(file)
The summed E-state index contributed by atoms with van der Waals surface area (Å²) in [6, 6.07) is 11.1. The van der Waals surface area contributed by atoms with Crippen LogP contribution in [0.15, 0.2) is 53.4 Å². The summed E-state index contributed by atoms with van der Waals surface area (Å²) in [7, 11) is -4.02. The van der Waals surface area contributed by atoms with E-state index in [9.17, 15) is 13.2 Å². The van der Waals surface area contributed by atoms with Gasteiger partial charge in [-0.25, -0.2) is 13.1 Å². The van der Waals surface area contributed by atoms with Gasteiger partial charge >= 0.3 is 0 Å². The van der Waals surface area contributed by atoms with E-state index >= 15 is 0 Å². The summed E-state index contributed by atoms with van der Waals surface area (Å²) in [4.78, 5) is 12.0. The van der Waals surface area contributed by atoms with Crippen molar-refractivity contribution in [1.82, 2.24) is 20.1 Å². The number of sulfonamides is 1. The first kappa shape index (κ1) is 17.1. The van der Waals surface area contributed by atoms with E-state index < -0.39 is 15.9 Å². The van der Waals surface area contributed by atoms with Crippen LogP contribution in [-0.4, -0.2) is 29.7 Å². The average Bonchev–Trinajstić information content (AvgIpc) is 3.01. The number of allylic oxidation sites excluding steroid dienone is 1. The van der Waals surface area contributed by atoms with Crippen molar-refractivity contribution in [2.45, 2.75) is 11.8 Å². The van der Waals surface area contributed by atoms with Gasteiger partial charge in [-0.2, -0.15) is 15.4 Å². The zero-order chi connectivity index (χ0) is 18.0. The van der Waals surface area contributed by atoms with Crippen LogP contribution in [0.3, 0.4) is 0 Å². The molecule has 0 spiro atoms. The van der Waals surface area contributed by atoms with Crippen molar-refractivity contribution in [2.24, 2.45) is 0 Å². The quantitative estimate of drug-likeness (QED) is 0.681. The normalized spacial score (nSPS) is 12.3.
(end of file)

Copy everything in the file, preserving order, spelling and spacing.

The summed E-state index contributed by atoms with van der Waals surface area (Å²) in [6, 6.07) is 11.1. The van der Waals surface area contributed by atoms with Crippen LogP contribution in [0.15, 0.2) is 53.4 Å². The summed E-state index contributed by atoms with van der Waals surface area (Å²) in [7, 11) is -4.02. The van der Waals surface area contributed by atoms with E-state index in [9.17, 15) is 13.2 Å². The van der Waals surface area contributed by atoms with Gasteiger partial charge in [-0.25, -0.2) is 13.1 Å². The van der Waals surface area contributed by atoms with Gasteiger partial charge >= 0.3 is 0 Å². The van der Waals surface area contributed by atoms with E-state index >= 15 is 0 Å². The summed E-state index contributed by atoms with van der Waals surface area (Å²) in [4.78, 5) is 12.0. The van der Waals surface area contributed by atoms with Crippen molar-refractivity contribution in [1.82, 2.24) is 20.1 Å². The number of sulfonamides is 1. The first kappa shape index (κ1) is 17.1. The van der Waals surface area contributed by atoms with E-state index < -0.39 is 15.9 Å². The van der Waals surface area contributed by atoms with Crippen LogP contribution in [-0.4, -0.2) is 29.7 Å². The average Bonchev–Trinajstić information content (AvgIpc) is 3.01. The number of allylic oxidation sites excluding steroid dienone is 1. The van der Waals surface area contributed by atoms with Crippen molar-refractivity contribution in [2.45, 2.75) is 11.8 Å². The van der Waals surface area contributed by atoms with Gasteiger partial charge in [-0.2, -0.15) is 15.4 Å². The zero-order chi connectivity index (χ0) is 18.0. The van der Waals surface area contributed by atoms with Crippen LogP contribution in [0.3, 0.4) is 0 Å². The molecule has 0 spiro atoms. The van der Waals surface area contributed by atoms with Crippen molar-refractivity contribution in [2.24, 2.45) is 0 Å². The quantitative estimate of drug-likeness (QED) is 0.681. The normalized spacial score (nSPS) is 12.3.